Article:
Actor Jacob Elordi is photographed by Eli Russell Linnetz for GQ The Hype Issue.
Presenting GQ’s first September cover star: Jacob Elordi. The overnight heartthrob opens up to Clay Skipper about his swift rise, the set of #Euphoria, and his cinematic heroes. Read the story and see all the photos by @elirusselllinnetz at gq.com. Styled by @mobolajidawodu.
How Jacob Elordi Became Gen Z’s Leading Man
The door opens to a low-slung house in the California desert town of Twentynine Palms, and there’s Jacob Elordi, draped in a loose linen shirt, unbuttoned past the chest, his six-foot-five frame filling the doorway like he’s on MTV’s Cribs. As he leads me inside, he explains that he’s just back from Europe—he saw the Formula 1 Grand Prix in Monaco and the Rolling Stones in Madrid. But as soon as he landed in L.A., he felt the need to get out again. So the 25-year-old Australian actor hopped in his Range Rover and drove two and a half hours east, out past Joshua Tree, to this rental. “I could live out here,” he says, taking a cross-legged seat on a large white sectional. “It’s lovely. You don’t have to see anyone.”
Euphoria is a show about high school in the way that Drive to Survive is a show about cars. The kids of East Highland High are doing what most of us did as teens—pushing boundaries—but they’re just doing it to the extreme, with a lot more opiates and underboob. It’s thrilling and panic inducing at the same time, and that’s largely because creator Sam Levinson’s neon-and-glitter aesthetic captures just how intense and dramatic high school can feel. Only, it’s even more intense now. For this generation, the anxiety you once felt walking into the cafeteria—that sense of figuring out who you are while everyone’s watching—follows you everywhere there’s Wi-Fi. Euphoria is a show about constructing your identity in a very online world—and the painful process of closing the gap between who you are and who you want to be.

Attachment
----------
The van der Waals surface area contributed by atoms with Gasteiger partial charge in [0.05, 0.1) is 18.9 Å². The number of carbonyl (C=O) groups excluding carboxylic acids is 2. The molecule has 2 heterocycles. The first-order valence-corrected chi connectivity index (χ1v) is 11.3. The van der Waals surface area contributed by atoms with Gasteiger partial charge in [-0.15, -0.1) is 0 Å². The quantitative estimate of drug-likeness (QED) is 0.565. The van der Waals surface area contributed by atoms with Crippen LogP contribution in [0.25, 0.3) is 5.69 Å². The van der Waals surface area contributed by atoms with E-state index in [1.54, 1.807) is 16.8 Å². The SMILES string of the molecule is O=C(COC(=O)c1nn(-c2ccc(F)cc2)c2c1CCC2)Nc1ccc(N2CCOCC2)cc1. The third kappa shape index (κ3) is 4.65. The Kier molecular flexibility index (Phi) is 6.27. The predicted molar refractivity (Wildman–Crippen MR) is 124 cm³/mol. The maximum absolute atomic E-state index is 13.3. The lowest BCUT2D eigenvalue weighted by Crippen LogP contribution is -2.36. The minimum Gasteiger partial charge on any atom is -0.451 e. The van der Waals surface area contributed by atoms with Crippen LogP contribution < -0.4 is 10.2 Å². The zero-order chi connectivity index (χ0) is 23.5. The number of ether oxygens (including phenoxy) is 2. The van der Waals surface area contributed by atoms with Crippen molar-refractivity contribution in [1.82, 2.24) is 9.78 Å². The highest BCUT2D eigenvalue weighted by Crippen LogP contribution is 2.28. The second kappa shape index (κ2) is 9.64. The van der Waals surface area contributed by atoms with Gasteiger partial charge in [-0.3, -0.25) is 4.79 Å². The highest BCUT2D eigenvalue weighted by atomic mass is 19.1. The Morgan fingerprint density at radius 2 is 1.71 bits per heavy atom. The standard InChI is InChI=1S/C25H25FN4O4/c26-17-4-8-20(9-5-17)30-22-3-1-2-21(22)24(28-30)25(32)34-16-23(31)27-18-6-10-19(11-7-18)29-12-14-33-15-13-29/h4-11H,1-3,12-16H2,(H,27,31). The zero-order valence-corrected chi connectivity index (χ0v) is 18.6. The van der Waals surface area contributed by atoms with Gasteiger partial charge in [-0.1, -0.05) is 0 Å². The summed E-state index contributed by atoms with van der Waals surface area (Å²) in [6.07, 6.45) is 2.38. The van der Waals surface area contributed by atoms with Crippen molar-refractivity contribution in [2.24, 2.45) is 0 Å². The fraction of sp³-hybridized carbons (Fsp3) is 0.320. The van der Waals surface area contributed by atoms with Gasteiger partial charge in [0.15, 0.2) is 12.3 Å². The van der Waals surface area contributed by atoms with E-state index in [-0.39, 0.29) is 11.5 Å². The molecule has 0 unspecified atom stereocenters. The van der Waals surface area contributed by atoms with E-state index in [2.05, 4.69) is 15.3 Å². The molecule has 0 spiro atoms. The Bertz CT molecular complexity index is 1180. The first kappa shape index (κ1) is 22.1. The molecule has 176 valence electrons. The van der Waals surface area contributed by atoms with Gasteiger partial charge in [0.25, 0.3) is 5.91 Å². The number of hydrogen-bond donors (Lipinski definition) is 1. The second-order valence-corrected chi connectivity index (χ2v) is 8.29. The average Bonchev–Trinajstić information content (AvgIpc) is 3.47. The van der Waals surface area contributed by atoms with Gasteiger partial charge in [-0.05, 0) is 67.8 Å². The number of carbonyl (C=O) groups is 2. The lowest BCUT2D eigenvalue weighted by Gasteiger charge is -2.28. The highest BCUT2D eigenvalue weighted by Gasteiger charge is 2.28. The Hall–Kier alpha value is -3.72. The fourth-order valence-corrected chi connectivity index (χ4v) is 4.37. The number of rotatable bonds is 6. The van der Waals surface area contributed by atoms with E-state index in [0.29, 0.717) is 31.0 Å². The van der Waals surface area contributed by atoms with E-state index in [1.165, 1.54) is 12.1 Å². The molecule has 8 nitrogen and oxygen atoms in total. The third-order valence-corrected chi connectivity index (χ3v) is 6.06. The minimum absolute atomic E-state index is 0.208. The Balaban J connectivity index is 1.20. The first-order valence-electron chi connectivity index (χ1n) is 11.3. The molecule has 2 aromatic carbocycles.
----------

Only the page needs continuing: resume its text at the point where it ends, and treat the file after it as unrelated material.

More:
One of his roles involved playing Oberon, the King of the Fairies, in Shakespeare’s A Midsummer Night’s Dream. He was excited, he tells me, for the chance to fashion an Oberon that transgressed conventional gender lines. He wore a leather jacket and rings on his fingers. “When they said I was gay, I remember leaning into the makeup,” Elordi says. He wore purple glitter on his face, and spiked hair with pink stripes. “I was like, if I’m going to be the King of the Fairies, I’m going to be the fucking hottest King of the Fairies you’ve ever seen.” The experience was transformative. “I started welcoming those kinds of characters. I started welcoming the femininity. I started speaking with my hands. I started really playing the thespian.”
On the coffee table at the house in Twentynine Palms, there’s a copy of Peter Guralnick’s Elvis biography Last Train to Memphis. Elordi bought it because he saw the trailer for Baz Luhrmann’s new Elvis biopic and realized that Presley had also harbored grand Hollywood ambitions.QG redaction.
Watch Euphoria TV Series on HBO Max.
Clay Skipper is a GQ staff writer.
A version of this story originally appeared in the September 2022 issue of GQ with the title “Jacob’s Ladder”
Photographs By Eli Russell Linnetz
Styling By Mobolaji Dawodu
Hair by Erol Karadag using Oribe
Skin by Holly Silius for Tata Harper
Set design by James Rene
Production by the Studio Venice Beach